New York is a city of highs and lows, where wealthy elites share the streets with desperate immigrants and destitute locals. Bridging this economic divide is New York’s underground economy, the invisible network of illicit transactions between rich and poor that secretly weaves together the whole city.
Sudhir Venkatesh, acclaimed sociologist at Columbia University and author of Gang Leader for a Day, returns to the streets to connect the dots of New York’s divergent economic worlds and crack the code of the city’s underground economy. Based on Venkatesh’s interviews with prostitutes and socialites, immigrants and academics, high end drug bosses and street-level dealers, Floating City exposes the underground as the city’s true engine of social transformation and economic prosperity—revealing a wholly unprecedented vision of New York.
A memoir of sociological investigation, Floating City draws from Venkatesh’s decade of research within the affluent communities of Upper East Side socialites and Midtown businessmen, the drug gangs of Harlem and the sex workers of Brooklyn, the artists of Tribeca and the escort services of Hell’s Kitchen. Venkatesh arrived in the city after his groundbreaking research in Chicago, where crime remained stubbornly local: gangs stuck to their housing projects and criminals stayed on their corners. But in Floating City, Venkatesh discovers that New York’s underground economy unites instead of divides inhabitants: a vast network of “off the books” transactions linking the high and low worlds of the city. Venkatesh shows how dealing in drugs and sex and undocumented labor bridges the conventional divides between rich and poor, unmasking a city knit together by the invisible threads of the underground economy.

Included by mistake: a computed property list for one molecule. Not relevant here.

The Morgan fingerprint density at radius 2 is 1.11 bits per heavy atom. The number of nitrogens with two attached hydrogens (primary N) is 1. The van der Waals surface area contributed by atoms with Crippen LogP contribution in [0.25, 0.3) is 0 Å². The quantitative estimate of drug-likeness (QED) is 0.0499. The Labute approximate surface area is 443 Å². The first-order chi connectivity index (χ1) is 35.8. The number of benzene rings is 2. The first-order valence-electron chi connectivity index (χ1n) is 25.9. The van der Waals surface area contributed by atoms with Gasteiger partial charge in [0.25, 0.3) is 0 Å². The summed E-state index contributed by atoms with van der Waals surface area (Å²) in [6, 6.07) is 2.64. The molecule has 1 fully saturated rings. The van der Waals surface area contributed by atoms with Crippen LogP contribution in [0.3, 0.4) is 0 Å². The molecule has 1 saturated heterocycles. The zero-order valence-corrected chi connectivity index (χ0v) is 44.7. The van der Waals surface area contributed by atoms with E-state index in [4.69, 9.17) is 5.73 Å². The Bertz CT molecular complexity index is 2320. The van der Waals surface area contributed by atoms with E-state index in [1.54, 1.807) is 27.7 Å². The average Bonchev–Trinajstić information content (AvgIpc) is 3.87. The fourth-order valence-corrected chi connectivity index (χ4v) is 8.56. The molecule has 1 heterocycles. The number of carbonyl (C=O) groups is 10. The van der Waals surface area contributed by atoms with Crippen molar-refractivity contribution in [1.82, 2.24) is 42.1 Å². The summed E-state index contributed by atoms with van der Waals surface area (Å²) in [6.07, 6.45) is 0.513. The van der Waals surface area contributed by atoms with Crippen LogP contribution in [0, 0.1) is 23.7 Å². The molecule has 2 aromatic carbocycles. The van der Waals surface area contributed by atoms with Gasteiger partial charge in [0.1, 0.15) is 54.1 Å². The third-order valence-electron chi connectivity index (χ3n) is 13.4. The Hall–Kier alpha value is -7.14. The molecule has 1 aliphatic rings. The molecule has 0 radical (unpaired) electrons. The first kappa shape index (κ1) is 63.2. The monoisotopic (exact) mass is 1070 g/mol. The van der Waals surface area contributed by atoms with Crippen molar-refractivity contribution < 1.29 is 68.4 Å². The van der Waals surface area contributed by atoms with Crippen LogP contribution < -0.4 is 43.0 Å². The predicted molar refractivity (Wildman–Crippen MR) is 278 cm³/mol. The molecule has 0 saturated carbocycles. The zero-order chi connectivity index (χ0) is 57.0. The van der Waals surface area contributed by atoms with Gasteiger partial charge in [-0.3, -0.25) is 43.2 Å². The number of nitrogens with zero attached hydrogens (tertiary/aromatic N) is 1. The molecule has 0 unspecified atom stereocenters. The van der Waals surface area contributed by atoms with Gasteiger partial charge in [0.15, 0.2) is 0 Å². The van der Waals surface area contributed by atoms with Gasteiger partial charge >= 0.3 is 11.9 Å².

Venkatesh closely follows a dozen New Yorkers locked in the underground economy. His greatest guide is Shine, an African American drug boss based in Harlem who hopes to break into the elusive, upscale cocaine market. Without connections among wealthy whites, Shine undertakes an audacious campaign of self-reinvention, leaving behind the certainties of race and class with all the drive of the greatest entrepreneurs. As Shine explains to Venkatesh, “This is New York! We’re like hummingbirds, man. We go flower to flower. . . . Here, you need to float.”
Floating City: A Rogue Sociologist Lost and Found in New York’s Underground Economy chronicles Venkatesh’s decade of discovery and loss in the shifting terrain of New York, where research subjects might disappear suddenly and new allies emerge by chance, where close friends might reveal themselves to be criminals of the lowest order. Propelled by Venkatesh’s numerous interviews and firsthand research, Floating City at its heart is a story of one man struggling to understand a complex global city constantly in the throes of becoming.
Crime and vice are the ties that bind an unlikely community of New Yorkers in this fascinating X-ray of the city. Columbia University sociologist Venkatesh (Gang Leader for a Day) profiles and befriends shady strivers, from immigrant porn-shop clerks working a kaleidoscope of illicit businesses to a Harlem drug dealer who supplies well-heeled white artists and hipsters. But Venkatesh focuses on the sex trade: ghetto streetwalkers; Ivy League grads moonlighting as call girls; smug Wall Street johns who insist their dalliances strengthen their marriages; and an heiress who sets herself up as a madam. Venkatesh's engrossing narrative dissects the intricacies of illegal commerce and the subtle ways it both divides and entwines different classes and races, while painting rich, novelistic portraits of its participants and their dreams of self-reinvention. Meanwhile, he weathers his own identity crisis as he vacillates between voyeuristic journalism and scientific sociology. The latter is the book's weakest element sketchy pens es about globalization, entropy, and "the talent to use and lose improvised social ties" and nothing that Fitzgerald or Tom Wolfe couldn't tell you about. Fortunately, Venkatesh's vivid prose, shrewd eye, and empathy make him a worthy successor to them as a chronicler of a city on the make.
I didn’t expect an academic work, but I would have preferred some high-level science on the subject to the cardboard confessional tropes employed by the author. Some merit for a good idea thought.